You may have been aware that the league created this type of list for the first time in 1996, the year in which they were celebrating 50 years of professional basketball and therefore revealed the famed 50 Greatest Players.
The league decided to build suspense by releasing the 75 players at random over the course of three days (25 players at a time). The alternative would have been just revealing the 25 new players who made the cut, considering the voters chose to keep all of the 50 original members.
New York Knicks: 8 Players make NBA 75 list
Thankfully for the Knicks, this meant all seven former Knicks that were named to the NBA 50 Greatest remain in this group of elites.
The seven Knick legends are Dave DeBusschere, Patrick Ewing, Walt Frazier, Jerry Lucas, Bob McAdoo, Earl Monroe, and Willis Reed (naturally, all Hall of Famers). The eighth and newest former Knick to make the list was none other than Carmelo Anthony (Likely first-ballot).
Sure, some of these players have had great success as members of other organizations, but as we Knicks fans love to say “Once A Knick, Always A Knick.” It is awesome to see so many players representing the Orange and Blue in this “who’s who” of NBA royalty.
DeBusschere, Lucas, and Monroe each had nice careers in other cities, but they are all notable for their key roles in New York’s two championships, the latter two both being a part of the 1973 team. DeBusschere was on both of the ’73 and 70′ title squads.
“Clyde” Frazier and “The Captain” Willis Reed were also of course recipients of those two rings. They were the leaders of those great Knicks teams and are both undoubtedly two of the three greatest Knicks of all-time. Frazier is regarded as one of the greatest point guards and defensive players ever. Reed has a stellar resume and is also an elite player all-time at the center position. He was an MVP and 2-time Finals MVP.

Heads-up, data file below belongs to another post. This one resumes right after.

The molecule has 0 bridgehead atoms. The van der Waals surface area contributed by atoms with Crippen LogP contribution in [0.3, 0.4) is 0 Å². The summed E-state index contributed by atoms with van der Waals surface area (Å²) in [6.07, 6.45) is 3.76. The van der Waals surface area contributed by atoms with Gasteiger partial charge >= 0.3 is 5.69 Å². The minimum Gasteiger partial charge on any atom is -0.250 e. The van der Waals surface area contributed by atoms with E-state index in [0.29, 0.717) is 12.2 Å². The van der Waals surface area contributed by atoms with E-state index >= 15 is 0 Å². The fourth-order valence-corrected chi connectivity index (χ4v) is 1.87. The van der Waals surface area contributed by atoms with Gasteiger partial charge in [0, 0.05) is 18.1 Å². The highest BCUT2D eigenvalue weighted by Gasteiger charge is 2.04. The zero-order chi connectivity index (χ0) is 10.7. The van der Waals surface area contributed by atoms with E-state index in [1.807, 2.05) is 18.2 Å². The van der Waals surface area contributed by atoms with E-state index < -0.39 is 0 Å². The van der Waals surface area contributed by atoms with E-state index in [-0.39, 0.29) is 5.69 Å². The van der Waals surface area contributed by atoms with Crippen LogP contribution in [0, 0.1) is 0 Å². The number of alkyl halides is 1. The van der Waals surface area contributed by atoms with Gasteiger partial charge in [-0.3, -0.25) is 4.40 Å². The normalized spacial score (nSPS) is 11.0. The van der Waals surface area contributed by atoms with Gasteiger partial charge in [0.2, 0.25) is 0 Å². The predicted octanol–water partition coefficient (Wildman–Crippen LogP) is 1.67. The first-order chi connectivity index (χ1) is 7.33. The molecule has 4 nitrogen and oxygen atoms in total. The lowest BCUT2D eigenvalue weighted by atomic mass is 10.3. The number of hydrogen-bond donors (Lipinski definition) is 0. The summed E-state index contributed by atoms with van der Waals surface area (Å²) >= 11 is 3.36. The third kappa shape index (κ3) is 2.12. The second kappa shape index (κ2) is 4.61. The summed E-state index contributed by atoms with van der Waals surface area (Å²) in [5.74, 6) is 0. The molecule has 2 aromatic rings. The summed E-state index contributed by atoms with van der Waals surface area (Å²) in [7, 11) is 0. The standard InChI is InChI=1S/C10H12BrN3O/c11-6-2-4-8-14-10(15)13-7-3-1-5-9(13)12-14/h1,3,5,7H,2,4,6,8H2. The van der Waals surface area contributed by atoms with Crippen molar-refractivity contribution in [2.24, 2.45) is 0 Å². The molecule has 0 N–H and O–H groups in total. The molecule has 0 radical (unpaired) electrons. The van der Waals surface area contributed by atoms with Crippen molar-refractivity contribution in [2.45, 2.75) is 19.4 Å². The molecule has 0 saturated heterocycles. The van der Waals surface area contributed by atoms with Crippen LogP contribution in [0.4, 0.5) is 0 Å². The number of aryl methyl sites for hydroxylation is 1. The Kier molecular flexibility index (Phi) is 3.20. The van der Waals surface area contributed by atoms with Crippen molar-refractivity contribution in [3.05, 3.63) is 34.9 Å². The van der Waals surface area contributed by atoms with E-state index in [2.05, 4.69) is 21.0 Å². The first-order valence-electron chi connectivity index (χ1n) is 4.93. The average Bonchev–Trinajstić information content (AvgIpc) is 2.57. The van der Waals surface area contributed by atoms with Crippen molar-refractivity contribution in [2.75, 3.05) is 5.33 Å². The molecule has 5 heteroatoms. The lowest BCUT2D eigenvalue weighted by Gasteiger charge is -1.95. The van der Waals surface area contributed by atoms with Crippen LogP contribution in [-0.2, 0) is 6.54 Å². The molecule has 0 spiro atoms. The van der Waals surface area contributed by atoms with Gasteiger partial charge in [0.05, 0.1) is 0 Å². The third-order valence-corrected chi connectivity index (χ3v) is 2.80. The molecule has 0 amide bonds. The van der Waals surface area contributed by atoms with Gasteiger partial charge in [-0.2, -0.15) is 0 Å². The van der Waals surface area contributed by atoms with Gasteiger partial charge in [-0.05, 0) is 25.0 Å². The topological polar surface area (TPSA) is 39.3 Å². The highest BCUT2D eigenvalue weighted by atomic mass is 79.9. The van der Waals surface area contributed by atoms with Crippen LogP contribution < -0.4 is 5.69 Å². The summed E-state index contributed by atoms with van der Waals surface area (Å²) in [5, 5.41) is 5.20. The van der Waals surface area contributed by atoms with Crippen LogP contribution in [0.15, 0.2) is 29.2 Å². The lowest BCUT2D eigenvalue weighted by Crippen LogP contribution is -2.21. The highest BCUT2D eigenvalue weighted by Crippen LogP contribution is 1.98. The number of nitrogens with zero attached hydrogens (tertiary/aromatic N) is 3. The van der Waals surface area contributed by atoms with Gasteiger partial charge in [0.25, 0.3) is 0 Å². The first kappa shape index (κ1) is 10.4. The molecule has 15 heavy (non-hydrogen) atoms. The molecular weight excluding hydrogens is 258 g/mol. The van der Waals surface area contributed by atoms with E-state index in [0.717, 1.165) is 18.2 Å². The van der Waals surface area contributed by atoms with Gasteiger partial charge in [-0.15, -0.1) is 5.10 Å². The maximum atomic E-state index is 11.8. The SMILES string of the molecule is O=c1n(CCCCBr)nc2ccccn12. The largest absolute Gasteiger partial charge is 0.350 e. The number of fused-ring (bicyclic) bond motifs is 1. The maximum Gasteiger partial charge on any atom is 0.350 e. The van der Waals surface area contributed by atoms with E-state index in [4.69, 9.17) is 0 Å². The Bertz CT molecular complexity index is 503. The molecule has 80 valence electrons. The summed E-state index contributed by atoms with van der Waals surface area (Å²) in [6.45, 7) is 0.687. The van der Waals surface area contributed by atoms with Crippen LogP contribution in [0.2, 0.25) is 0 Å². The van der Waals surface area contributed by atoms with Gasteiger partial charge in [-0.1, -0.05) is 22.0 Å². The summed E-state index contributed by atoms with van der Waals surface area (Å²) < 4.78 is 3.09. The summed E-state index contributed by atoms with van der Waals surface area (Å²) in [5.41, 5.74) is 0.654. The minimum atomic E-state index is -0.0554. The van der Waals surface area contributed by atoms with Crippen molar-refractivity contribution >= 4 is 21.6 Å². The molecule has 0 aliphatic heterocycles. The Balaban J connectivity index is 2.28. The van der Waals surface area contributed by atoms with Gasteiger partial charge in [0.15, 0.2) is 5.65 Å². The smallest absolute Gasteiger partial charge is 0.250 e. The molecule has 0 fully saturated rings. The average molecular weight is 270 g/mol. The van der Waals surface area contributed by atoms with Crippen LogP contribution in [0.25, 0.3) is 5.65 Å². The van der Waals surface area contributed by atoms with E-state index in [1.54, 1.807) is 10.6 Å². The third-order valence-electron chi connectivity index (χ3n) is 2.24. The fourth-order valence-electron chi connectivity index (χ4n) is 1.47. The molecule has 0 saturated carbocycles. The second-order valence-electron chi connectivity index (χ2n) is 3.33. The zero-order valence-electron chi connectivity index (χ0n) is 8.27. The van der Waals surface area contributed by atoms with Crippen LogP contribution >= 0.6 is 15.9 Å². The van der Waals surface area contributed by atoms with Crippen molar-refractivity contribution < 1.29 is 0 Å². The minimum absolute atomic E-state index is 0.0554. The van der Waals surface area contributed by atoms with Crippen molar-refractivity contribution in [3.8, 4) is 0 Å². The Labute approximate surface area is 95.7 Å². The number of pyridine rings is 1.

Bob McAdoo’s New York career was brief but was transcendent nonetheless. McAdoo is known for his work as a pioneer for the jump-shooting and ball-handling big men we see today. In 1975 he was named league MVP and he won 2 championships with the Los Angeles Lakers as a role player.
Anthony made six All-Star teams in six and a half seasons with the Knicks. He was the catalyst of the 2012-13 team that won 54 games. He also won the scoring title and finished 3rd in MVP voting that year. Carmelo’s biggest accomplishment is becoming one of the NBA’s top 10 all-time points leaders.
Last, but certainly not least, Patrick Ewing has a stake as the greatest Knick ever. Ewing was selected first overall in the 1985 NBA Draft, won Rookie of the Year in 1986, and led the team to a Finals appearance in 1994. He was the superstar for the classic Knicks teams of the ’90s who dominated with an incredibly physical and defensive-minded brand of ball.
As far as all-time New York Knicks who deserve being in the NBA 75 conversation, the official list was almost a perfect 9-for-9. But, unfortunately, there was a significant New York legend who was snubbed.
Bernard King, who also missed the cut for the 1996 top 50 list, was not included. King spent 4 prime seasons in New York, making the All-Star game twice. He also won the scoring title in 1985, averaging 32.9 points per game, the highest such single-season average in New York Knicks history.
It is sad to know that King has gone without the honor twice now, but there is solace in knowing he is rightfully a member of the Hall of Fame and is revered as one of the best scorers and players of his generation.
Maybe in 25 years, when the NBA inevitably compiles a top 100 list, King will finally make it. It could be poetic in the sense that King also waited many years before being recognized by the Hall in 2013.
Hopefully, when the day comes for the league to once again create a list of the league’s elite, some current Knicks (Julius Randle, Derrick Rose, or RJ Barrett perhaps?) or a player who may soon join the team can be recognized. For now, I’d say roughly 10% of the 75 best NBA players ever having all donned New York on their chest is incredibly satisfying.